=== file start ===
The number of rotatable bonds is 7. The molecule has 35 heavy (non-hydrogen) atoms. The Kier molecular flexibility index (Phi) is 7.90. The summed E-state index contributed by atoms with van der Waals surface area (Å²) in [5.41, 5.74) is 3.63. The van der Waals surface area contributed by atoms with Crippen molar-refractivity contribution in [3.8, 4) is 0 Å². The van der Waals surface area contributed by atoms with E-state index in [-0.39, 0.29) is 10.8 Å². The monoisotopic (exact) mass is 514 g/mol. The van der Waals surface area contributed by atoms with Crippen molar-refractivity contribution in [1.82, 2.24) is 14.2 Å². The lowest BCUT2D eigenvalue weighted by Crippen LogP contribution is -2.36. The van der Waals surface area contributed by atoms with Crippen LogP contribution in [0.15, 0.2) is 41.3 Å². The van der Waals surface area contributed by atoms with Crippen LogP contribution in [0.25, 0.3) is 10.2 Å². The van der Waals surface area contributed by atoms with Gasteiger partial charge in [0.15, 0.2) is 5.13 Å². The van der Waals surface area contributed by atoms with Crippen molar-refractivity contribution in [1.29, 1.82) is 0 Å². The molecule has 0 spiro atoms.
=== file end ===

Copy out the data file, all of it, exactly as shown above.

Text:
The number of rotatable bonds is 7. The molecule has 35 heavy (non-hydrogen) atoms. The Kier molecular flexibility index (Phi) is 7.90. The summed E-state index contributed by atoms with van der Waals surface area (Å²) in [5.41, 5.74) is 3.63. The van der Waals surface area contributed by atoms with Crippen molar-refractivity contribution in [3.8, 4) is 0 Å². The van der Waals surface area contributed by atoms with E-state index in [-0.39, 0.29) is 10.8 Å². The monoisotopic (exact) mass is 514 g/mol. The van der Waals surface area contributed by atoms with Crippen molar-refractivity contribution in [1.82, 2.24) is 14.2 Å². The lowest BCUT2D eigenvalue weighted by Crippen LogP contribution is -2.36. The van der Waals surface area contributed by atoms with Crippen LogP contribution in [0.15, 0.2) is 41.3 Å². The van der Waals surface area contributed by atoms with Crippen LogP contribution in [0.25, 0.3) is 10.2 Å². The van der Waals surface area contributed by atoms with Gasteiger partial charge in [0.15, 0.2) is 5.13 Å². The van der Waals surface area contributed by atoms with Crippen molar-refractivity contribution in [1.29, 1.82) is 0 Å². The molecule has 0 spiro atoms.